If you’ve ever read this blog before you may be surprised to find yourself here again, given it’s been over 5 years since my last post.
Believe me, nobody is more surprised than me. I had no intention of blogging again, but for a few very good reasons, which I’ll get to, it just felt right.
12 years ago this Saturday (Friday 6th August 2010) I took my lovely Mum to 3 Michelin starred Restaurant Gordon Ramsay for her 50th birthday.
It was one of my favourite ever nights. And I know she loved it too, cos she told everybody for years.
The only thing she didn’t love was me ‘not letting her’ take photos. Not exactly what happened but that story stuck. It’s true we didn’t take any photos though and it’s something I’ve regretted ever since and will for the rest of my life now.
We always talked about going back. For years I’d planned to take her again for her 60th in 2020. But I never got the chance as she died 3 days before her 60th birthday.
During her final weeks, when it became obvious she wouldn’t make it, she made me promise I’d still go. There was no way I was ready for it in 2020 so soon after losing her (plus covid too of course). But last year, 11 years to the very day of the previous visit we went back in her honour.
I promised I’d take her with me, so that’s what I did…
We ate, we drank, we laughed, we cried. We talked about her all night.
And most importantly… I took a LOT of photos!
So it seems only right that I dust off the keyboard and publish some of them here. Not least because she’s read every single post on this blog and was always asking me when I was going to start again.
Knowing that made writing this one really tough though. I know she’d absolutely love it but it breaks my heart that she’ll never read it.
I’m publishing this on what would’ve been her 62nd birthday. As a fitting and lasting tribute to an amazing Mum. Without whom this blog almost certainly wouldn’t exist. No, not just because I wouldn’t have been born. She was definitely the person who first inspired my love of food.
But more on that, and her later. This is still a restaurant review blog after all.
So lets see if I remember how to do this…
It started a mile or so from Restaurant Gordon Ramsay. In our swanky Chelsea apartment on Fulham road, overlooking Stamford Bridge. If we were doing this, we were doing it in style!
We began with a few drinks… naturally.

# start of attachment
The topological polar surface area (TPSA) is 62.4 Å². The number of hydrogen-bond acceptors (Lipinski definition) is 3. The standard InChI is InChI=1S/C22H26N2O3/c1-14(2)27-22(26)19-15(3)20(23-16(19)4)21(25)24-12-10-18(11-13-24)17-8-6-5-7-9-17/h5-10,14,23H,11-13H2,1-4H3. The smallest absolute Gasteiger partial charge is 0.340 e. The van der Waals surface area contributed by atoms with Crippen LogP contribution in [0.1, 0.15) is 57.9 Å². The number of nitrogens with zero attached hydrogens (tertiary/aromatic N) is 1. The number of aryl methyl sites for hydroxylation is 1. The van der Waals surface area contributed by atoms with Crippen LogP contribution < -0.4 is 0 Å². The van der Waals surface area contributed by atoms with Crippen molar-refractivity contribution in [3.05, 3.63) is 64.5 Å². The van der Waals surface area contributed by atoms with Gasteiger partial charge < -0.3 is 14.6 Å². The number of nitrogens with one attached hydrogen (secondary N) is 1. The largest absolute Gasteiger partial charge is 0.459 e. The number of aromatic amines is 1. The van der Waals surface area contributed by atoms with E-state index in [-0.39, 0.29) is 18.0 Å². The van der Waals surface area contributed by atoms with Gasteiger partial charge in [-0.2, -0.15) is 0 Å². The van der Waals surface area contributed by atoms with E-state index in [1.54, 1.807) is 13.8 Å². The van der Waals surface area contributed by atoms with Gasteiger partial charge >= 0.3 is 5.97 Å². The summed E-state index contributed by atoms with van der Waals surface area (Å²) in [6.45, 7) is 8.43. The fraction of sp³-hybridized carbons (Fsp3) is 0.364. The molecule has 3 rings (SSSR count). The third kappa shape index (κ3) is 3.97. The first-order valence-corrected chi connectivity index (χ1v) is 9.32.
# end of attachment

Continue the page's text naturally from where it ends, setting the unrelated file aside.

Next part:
Two of her favourites sour beers including a very fine Belgian raspberry lambic (yes, she loved fancy sour beers!).
And one very sentimental to both of us. For my entire childhood, my Grandad (Mum’s Dad) was a landlord of a Timothy Taylor pub in Keighley, near Leeds. My Mum lived there and I have fond memories of the pub from an early age. Dancing on the pool tables, ‘borrowing’ his keys for unlimited goes on the jukebox and fruit machines and of course, pulling pints behind the bar. Usually Landlord.
After a short drive down Chelsea Embankment, alongside the Thames, we turned into Royal Hospital Road. I recognised the restaurant immediately., despite it’s small and subtle signage.
We weren’t greeted at our taxi or even the front door this time, though. Perhaps a covid thing?
Inside seems to have had a bit of a facelift, it felt a little lighter and brighter than before. But besides that, the hand sanitiser on the tables and some of the staff wearing masks it was pretty much how I remembered it.
I was sad not to see Maître d’ Jean-Claude Breton who’d looked after us so well on both my previous visits. Especially after learning he recently left after 24 years with the restaurant. The other staff did a pretty good job in his absence though.
It wasn’t long before the food arrived.
Starting with a selection of Amuse-bouches. Including whipped lardo tartlets topped with Iberico crumb & bee pollen, yellowtail kingfish sashimi rolled in dried citrus & herbs, caviar and delicate crisp potato leaves.
Followed by Sweetcorn Chawanmushi – a savoury Japanese set custard.
And ridiculously good Parker House Malted Sourdough with equally good cultured butter from Ampersand Dairy.
Finally it was time for the first course from our ‘Prestige’ tasting menu.
A beautifully plated ‘Summer Salad’ of smoked duck, peach, hazelnut and elderflower that tasted as good as it looked.
No sooner had we got going we took another break from the tasting menu.
This time for a special supplementary truffle dish.
Incredibly rich and buttery scrambled eggs with chunks of crispy Iberico ham and copious amounts of black truffle. The truffle carefully removed from its box – by a very serious looking well dressed man in gloves – and shaved at the table.
We returned to the Prestige menu with a dish that’s been available here since 1988. I’ve personally had it on all 3 visits and loved it every time.